Andrew Schroer writes a faith column for the Victoria Advocate.

In the immensely quotable and hilariously entertaining movie, “The Princess Bride,” the villain Vizzini again and again says in exasperation, “Inconceivable!” At one point, one of his henchmen looks at him and says, “You keep using that word. I do not think it means what you think it means.”

I have often thought of that scene when studying Psalm 23.

Psalm 23 is the Good Shepherd Psalm. In it, David talks about how the Lord is our Shepherd, and how he provides everything we need for our bodies and life. Then in verse four, David says, “Even though I walk through the valley of the shadow of death, I will fear no evil, for you are with me; your rod and your staff, they comfort me.”

Almost without fail, when I hear fellow Christians explain that verse, they talk about how God takes away our fears as we face death. For them, “the valley of the shadow of death” refers to when we face our own death or the death of someone we love.

At those moments, I hear in my head the voice Vizzini’s henchman saying, “I don’t think that phrase means what you think it means.”

In the Hebrew language, the phrase “shadow of death” is an idiomatic expression which can mean “a really, really dark place.” David’s focus doesn’t seem to be on death, but rather on the darkness.

In other words, David is saying, “Even though I walk through the darkest of valleys, I will fear no evil.” In ancient times, traveling through a dark valley was dangerous. You could get lost or injured. Robbers could hide and attack.

A modern paraphrase might be something like, “Even when I’m walking through a dark alley in the bad part of Houston at 2 o’clock in the morning, I will fear no evil.” When we find ourselves in the darkest and scariest places and moments in our lives, we don’t need to be afraid.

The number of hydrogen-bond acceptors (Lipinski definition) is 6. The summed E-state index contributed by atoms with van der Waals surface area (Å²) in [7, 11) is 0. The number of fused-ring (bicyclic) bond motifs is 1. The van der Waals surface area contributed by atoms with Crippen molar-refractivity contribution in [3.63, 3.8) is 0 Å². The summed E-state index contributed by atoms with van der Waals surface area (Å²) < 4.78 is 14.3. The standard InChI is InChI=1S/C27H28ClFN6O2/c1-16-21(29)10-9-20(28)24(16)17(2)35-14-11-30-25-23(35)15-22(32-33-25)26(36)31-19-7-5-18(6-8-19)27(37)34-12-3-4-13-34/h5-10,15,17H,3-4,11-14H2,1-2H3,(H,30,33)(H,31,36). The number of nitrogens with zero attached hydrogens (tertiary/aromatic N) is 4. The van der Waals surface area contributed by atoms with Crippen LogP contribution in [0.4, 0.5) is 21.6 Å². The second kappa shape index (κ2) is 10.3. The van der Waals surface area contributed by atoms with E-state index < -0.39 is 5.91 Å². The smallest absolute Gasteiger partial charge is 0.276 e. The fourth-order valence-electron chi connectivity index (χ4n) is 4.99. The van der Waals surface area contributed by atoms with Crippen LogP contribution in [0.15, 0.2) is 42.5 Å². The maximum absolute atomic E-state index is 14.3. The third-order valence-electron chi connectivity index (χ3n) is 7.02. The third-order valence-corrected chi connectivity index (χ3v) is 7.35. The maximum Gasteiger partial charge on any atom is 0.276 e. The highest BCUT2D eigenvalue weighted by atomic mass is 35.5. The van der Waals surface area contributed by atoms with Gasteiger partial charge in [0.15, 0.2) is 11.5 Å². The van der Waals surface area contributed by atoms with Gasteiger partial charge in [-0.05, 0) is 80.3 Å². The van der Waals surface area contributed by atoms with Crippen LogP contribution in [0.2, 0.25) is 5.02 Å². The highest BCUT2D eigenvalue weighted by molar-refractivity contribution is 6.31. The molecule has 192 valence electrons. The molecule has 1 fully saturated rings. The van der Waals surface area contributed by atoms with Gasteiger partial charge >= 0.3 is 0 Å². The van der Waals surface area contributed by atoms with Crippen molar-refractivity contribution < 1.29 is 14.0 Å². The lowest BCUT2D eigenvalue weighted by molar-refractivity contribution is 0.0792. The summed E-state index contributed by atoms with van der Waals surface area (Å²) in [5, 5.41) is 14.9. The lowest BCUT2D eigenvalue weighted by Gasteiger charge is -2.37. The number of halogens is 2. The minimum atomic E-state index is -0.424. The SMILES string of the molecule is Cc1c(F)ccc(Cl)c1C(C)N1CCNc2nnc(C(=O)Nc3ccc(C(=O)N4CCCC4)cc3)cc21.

Why? Because our Good Shepherd is by our side the entire way. His “rod and staff” give us comfort. Shepherds used their rods and staffs to chase away predators and keep their sheep safe. Our Good Shepherd is by our side watching over and protecting us every moment of every day.

That’s why we don’t have to be afraid, even in our darkest days. Even though I walk through the valley of COVID or cancer, even though I am going through the dark days of divorce, even when the economy is crumbling or war rages around me, I do not need to be afraid. My Good Shepherd will be by my side, watching over me and making sure it all works together for my good (Romans 8:28).

But in the end, that phrase does also include the dark days of death. Even as we stand at the bedside of our loved ones watching them gasp their last breaths – even as we close our own eyes to death – we don’t need to be afraid. Our Good Shepherd will be by our side the entire time.

Remember, this is the Good Shepherd who gave his life for us, his sheep. This is the Good Shepherd who suffered our punishment in our place so we could be forgiven. This is the Good Shepherd who rose on the third day and conquered death so we could be sure that we will live even though we die. This is the Good Shepherd who, at our dying breath, will take our hand and lead us home to heaven.

So, in the end, I guess it’s OK for people to think of death when they hear the phrase, “the valley of the shadow of death.” But understand, it is saying much more than that.

When you find yourself facing dark days and deep valleys in your life, when you find yourself in danger or even facing death, you never have to be afraid. Your Good Shepherd is there with you every step of the way.

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Pastor Andrew Schroer has been a pastor for over 20 years and is currently serving at Redeemer Lutheran Church with campuses in Edna and Victoria, Texas. Read more of his devotional writing and contact him at His new book “364 Days of Devotion” is now available on

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